The legal sector as a whole is placing ever greater emphasis on technological and systemic innovation as a tool to gain a competitive edge – yet Marco Imperiale, head of innovation at LCA, believes that practitioners are only scratching the surface of what can be achieved.
A broader exception to copyright infringement is proposed for text and data mining, but no further changes are proposed. The UK Government has, from the outset of its consultations, signalled that fostering innovation in AI is central to its plans for the future. Where, then, does this response leave those ambitions and how will this affect those with IP protection?
Diversity & Inclusion:
The order blocks the state from implementing three laws written to come into effect once Roe was overturned, immediately banning and criminalizing all abortions in the state. The TRO effectively gives Louisiana women two weeks’ grace until at least the hearing scheduled for July 8. Boies Schiller is challenging what it sees as unconstitutionally “vague” laws written by the Republican-led Legislature. The firm—with local co-counsel Ellie Schilling and Jenny Ma of the Center for Reproductive Rights—claims it is impossible to tell whether the trigger laws are actually in effect and, if so, which ones. The petition also questions what conduct would be prohibited by the trigger laws, including what exceptions exist for doctors performing procedures to save a pregnant person’s life.
Under Dobbs, abortion services will, by and large, be unavailable in anti-abortion states, but still freely available in pro-abortion states. Thus, the effects of Dobbs on an employer’s health plan will depend largely on geography, and in many instances, especially for smaller employers, these effects will be obvious and unavoidable. However, Dobbs poses numerous questions for employers that want to offer abortion benefits to employees working in anti-abortion states.
At least 15 Am Law 100 firms with offices in US states that have imposed abortion bans have so far said they will cover travel expenses for out-of-state medical care, according to Above The Law. Those firms include Akin Gump Strauss Hauer & Feld, Cozen O’Connor, Dorsey & Whitney, Hogan Lovells, Kirkland & Ellis, Mayer Brown, McDermott Will & Emery, Morgan Lewis, Morrison Foerster, Proskauer, Quinn Emanuel Urquhart & Sullivan, Ropes & Gray, Seyfarth Shaw, Simpson Thacher & Bartlett and Wilson Sonsini Goodrich & Rosati.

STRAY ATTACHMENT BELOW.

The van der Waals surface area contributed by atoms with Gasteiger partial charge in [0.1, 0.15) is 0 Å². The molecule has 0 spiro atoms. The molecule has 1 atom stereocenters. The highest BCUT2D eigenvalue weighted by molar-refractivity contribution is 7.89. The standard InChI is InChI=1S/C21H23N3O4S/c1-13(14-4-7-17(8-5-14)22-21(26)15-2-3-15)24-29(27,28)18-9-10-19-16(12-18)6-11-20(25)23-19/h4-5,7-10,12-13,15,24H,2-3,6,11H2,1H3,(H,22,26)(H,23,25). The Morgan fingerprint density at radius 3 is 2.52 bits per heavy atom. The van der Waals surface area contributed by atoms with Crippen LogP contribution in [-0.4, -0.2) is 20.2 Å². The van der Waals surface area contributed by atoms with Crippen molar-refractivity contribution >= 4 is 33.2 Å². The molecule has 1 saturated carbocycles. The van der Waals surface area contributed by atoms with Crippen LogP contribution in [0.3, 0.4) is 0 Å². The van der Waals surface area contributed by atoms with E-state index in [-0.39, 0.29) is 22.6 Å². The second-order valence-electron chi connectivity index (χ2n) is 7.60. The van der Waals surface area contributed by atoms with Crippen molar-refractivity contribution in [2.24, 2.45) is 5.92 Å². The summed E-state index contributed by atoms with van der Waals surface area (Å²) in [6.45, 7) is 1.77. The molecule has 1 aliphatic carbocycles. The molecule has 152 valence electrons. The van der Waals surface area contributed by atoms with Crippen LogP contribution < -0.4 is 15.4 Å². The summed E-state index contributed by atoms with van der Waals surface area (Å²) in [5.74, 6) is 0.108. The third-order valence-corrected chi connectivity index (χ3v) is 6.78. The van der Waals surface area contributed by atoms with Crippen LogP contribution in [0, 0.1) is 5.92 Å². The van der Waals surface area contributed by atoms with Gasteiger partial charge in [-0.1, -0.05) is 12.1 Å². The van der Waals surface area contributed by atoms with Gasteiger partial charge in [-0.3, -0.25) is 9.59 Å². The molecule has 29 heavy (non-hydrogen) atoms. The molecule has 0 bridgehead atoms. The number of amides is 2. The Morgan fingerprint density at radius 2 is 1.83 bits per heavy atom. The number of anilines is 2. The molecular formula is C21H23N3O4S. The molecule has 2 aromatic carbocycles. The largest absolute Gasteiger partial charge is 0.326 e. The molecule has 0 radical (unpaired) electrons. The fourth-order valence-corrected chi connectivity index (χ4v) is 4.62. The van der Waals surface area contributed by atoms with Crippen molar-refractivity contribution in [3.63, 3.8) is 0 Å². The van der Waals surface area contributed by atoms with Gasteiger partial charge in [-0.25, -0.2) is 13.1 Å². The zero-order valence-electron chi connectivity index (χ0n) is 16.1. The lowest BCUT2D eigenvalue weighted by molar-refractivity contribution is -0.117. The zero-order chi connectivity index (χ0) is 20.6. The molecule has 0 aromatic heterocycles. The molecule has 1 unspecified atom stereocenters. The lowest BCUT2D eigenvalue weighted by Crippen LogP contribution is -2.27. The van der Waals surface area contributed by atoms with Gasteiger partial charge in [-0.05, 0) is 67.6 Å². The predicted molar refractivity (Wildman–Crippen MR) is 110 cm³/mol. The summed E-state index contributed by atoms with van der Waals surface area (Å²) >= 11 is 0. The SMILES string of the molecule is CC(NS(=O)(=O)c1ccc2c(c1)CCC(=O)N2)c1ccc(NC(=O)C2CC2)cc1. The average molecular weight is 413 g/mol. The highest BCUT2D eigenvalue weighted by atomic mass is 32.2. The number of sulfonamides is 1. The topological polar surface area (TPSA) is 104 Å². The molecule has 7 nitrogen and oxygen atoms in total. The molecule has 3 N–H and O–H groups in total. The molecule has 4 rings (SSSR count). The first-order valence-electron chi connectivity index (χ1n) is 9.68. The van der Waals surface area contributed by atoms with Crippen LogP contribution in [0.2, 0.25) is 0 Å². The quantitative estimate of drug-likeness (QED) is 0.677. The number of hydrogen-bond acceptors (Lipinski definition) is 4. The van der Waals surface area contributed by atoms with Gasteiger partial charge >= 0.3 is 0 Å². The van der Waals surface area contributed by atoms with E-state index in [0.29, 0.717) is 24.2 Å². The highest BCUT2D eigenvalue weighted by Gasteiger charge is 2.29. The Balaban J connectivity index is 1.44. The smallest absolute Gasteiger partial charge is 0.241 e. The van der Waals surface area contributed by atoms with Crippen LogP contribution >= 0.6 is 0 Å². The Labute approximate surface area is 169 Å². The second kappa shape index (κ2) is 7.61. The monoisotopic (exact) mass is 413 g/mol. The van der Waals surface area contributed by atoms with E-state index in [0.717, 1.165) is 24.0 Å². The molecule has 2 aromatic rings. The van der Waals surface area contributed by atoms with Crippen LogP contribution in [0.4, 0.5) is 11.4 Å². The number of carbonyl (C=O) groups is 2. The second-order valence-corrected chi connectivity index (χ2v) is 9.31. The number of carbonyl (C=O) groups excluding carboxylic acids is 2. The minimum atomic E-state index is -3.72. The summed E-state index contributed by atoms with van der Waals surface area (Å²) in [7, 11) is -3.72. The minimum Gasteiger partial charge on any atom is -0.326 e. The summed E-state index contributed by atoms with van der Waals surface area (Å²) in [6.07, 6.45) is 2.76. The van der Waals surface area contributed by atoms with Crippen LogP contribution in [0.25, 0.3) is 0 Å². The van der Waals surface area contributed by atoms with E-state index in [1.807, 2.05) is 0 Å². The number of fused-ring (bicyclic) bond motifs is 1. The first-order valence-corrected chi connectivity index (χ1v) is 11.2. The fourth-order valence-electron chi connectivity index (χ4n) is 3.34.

The average number of Black lawyers across the largest U.K. law firms remains well below the national average in the U.K. population, according to the latest research by Law.com International. Across 68 major legal institutions, 2.2% of lawyers and 1.05% of partners are Black, the research found, compared with 4.1% of the U.K. population recorded by the Office for National Statistics in 2020.
As many as 84% of women in law say they won’t see true pay parity in their working lives, while almost a third (29%) say it won’t happen within the next century. More than half (54%) say gender pay equality in law is only likely to be achieved for the next generation of women workers. Almost two-thirds of respondents (62%) believe that senior management in their firms are not prioritising fixing the pay gap. The survey marks 100 years since women were first admitted to the UK Law Society as solicitors.
It’s true that in comparison to the treatment of the LGBTQ+ community prior to 1967 we have come a long way, but it is a pretty low bar. As recently as the mid-19th century, sexual acts between men were punishable by death, and remained illegal until 1967. We no longer condone state sanctioned murder, and many of the rights enjoyed by heterosexual, cisgender people can also be extended to those who do not fall into those categories.
Shearman London head Matthew Readings said in a statement: “We are implementing this initiative to encourage productivity and support the wellbeing of our most important asset, our people. New working practices have been formalised over the past few months and hybrid and remote working are now commonplace within the legal industry and many others.
How quantifiable is happiness? It’s a question many law firm leaders may be struggling with as they seek to improve the humour of their ranks, amid feelings that a summer of discontent may be settling on the U.K. The ‘post-pandemic’ glow appears to have worn off, as we’re all now used to meeting in person sometimes now and the frisson of a face-to-face lunch isn’t quite what it once was. Meanwhile the train strikes have done nothing to improve the City’s spirits – though perhaps some lawyers will have been secretly glad to be able to find a legitimate excuse to avoid the office this week.
David Barnden has played a role in making the country a prime jurisdiction for test cases with broad policy implications for the environment at a time when climate change litigation has been spreading around the world.